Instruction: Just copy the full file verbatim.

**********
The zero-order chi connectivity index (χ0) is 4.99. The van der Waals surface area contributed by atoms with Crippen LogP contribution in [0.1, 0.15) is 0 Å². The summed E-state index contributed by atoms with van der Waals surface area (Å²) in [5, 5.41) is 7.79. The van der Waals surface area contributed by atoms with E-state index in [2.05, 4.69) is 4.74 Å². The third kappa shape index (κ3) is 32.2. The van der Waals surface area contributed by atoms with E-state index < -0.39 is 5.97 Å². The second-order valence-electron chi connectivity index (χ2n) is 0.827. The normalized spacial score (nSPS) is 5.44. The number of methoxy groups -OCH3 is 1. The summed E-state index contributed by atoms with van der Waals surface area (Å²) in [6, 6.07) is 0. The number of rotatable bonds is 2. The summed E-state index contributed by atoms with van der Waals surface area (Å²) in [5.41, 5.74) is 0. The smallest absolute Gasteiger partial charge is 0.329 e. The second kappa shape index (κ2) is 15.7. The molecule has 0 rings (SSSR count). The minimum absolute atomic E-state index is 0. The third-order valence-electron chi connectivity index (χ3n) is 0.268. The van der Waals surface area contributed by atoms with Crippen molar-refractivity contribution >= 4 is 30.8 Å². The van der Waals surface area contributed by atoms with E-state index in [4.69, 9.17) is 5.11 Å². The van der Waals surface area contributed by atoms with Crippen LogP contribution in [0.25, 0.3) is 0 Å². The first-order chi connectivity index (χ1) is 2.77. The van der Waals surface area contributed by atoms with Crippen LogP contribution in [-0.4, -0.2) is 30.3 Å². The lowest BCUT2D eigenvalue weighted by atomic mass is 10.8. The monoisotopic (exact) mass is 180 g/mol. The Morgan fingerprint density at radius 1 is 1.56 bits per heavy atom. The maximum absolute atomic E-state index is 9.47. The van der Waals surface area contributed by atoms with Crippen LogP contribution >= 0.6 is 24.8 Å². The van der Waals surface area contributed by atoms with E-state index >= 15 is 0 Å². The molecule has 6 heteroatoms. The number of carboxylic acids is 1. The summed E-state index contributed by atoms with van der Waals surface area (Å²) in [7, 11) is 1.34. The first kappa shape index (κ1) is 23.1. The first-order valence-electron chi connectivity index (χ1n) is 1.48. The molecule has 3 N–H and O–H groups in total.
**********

The zero-order chi connectivity index (χ0) is 4.99. The van der Waals surface area contributed by atoms with Crippen LogP contribution in [0.1, 0.15) is 0 Å². The summed E-state index contributed by atoms with van der Waals surface area (Å²) in [5, 5.41) is 7.79. The van der Waals surface area contributed by atoms with E-state index in [2.05, 4.69) is 4.74 Å². The third kappa shape index (κ3) is 32.2. The van der Waals surface area contributed by atoms with E-state index < -0.39 is 5.97 Å². The second-order valence-electron chi connectivity index (χ2n) is 0.827. The normalized spacial score (nSPS) is 5.44. The number of methoxy groups -OCH3 is 1. The summed E-state index contributed by atoms with van der Waals surface area (Å²) in [6, 6.07) is 0. The number of rotatable bonds is 2. The summed E-state index contributed by atoms with van der Waals surface area (Å²) in [5.41, 5.74) is 0. The smallest absolute Gasteiger partial charge is 0.329 e. The second kappa shape index (κ2) is 15.7. The molecule has 0 rings (SSSR count). The minimum absolute atomic E-state index is 0. The third-order valence-electron chi connectivity index (χ3n) is 0.268. The van der Waals surface area contributed by atoms with Crippen molar-refractivity contribution >= 4 is 30.8 Å². The van der Waals surface area contributed by atoms with E-state index in [4.69, 9.17) is 5.11 Å². The van der Waals surface area contributed by atoms with Crippen LogP contribution in [0.25, 0.3) is 0 Å². The first-order chi connectivity index (χ1) is 2.77. The van der Waals surface area contributed by atoms with Crippen LogP contribution in [-0.4, -0.2) is 30.3 Å². The lowest BCUT2D eigenvalue weighted by atomic mass is 10.8. The monoisotopic (exact) mass is 180 g/mol. The Morgan fingerprint density at radius 1 is 1.56 bits per heavy atom. The maximum absolute atomic E-state index is 9.47. The van der Waals surface area contributed by atoms with Crippen LogP contribution >= 0.6 is 24.8 Å². The van der Waals surface area contributed by atoms with E-state index >= 15 is 0 Å². The molecule has 6 heteroatoms. The number of carboxylic acids is 1. The summed E-state index contributed by atoms with van der Waals surface area (Å²) in [7, 11) is 1.34. The first kappa shape index (κ1) is 23.1. The first-order valence-electron chi connectivity index (χ1n) is 1.48. The molecule has 3 N–H and O–H groups in total.